Numerous environmental services offered by the park are key to the city, such as the maintenance of water sources; erosion control; alleviation of flooding; the attenuation of thermal fluctuations; local climate regulation; reducing air and noise pollution and maintaining the aesthetics of the local natural environment. Its mountainous terrain and the presence of very steep slopes, which highlights the Pico da Tijuca, with 1021 meters, the Serra da Carioca, where is the Corcovado , 710 meters, the Pedra Bonita / Pedra da Gavea, and the Serra dos-Liners Black & Covanca, together give the Tijuca National Park a unique scenic beauty, contrasting the green of the forest with rocky surfaces and the sea. The natural heritage is undoubtedly the best known and enshrined in the park, but its human occupation over four centuries, created a valuable historical and cultural heritage which today constitutes an important collection to be preserved. Through the years, the Tijuca National Park has -If an important recreational area, providing means for sports and the contemplation of nature.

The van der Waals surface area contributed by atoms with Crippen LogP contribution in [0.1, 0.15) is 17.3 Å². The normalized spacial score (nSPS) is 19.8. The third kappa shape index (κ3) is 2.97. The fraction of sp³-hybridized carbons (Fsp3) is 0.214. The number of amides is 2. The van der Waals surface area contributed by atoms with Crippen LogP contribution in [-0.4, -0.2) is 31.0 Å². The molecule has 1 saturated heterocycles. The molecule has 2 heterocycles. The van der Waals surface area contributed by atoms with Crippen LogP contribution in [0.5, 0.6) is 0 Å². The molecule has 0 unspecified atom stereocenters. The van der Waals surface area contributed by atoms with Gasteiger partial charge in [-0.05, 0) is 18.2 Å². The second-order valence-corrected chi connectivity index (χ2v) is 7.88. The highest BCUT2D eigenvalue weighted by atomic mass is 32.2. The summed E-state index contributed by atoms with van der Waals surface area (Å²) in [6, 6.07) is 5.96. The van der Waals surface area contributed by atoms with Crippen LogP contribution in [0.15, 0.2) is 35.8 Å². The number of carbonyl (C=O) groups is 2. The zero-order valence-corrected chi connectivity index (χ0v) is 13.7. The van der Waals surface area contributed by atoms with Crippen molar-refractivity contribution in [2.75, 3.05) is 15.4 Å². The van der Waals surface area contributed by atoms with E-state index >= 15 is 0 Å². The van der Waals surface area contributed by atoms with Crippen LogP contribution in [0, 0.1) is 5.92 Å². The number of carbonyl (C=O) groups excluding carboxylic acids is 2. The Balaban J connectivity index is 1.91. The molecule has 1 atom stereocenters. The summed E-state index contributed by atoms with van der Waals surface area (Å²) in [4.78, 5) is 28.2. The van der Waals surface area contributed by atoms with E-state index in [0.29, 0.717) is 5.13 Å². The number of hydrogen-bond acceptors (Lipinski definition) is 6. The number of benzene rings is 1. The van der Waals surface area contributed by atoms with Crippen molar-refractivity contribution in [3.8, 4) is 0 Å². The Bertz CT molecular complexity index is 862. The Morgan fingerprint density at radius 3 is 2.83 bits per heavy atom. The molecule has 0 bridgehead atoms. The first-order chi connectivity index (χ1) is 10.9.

The existence of some landmarks and symbols of the city of Rio de Janeiro, and even the country, such as the Christ the Redeemer statue, the Sugar Loaf, the Chinese view, the Chapel Mayrink the Bureau of the Emperor and the Parque Lage, transformed the Park at a point of tourist attraction of international level. With the multiple interfaces between city and forest land management presents complex and intense way. The daily life of the unit is permeated by the coexistence of such diverse subjects as public safety, religious practices, forest fires, research, monitoring, management, media, film production, sports, tourism, social welfare, environmental education, participation and social control, volunteers, contracts, licensing, enforcement and policy.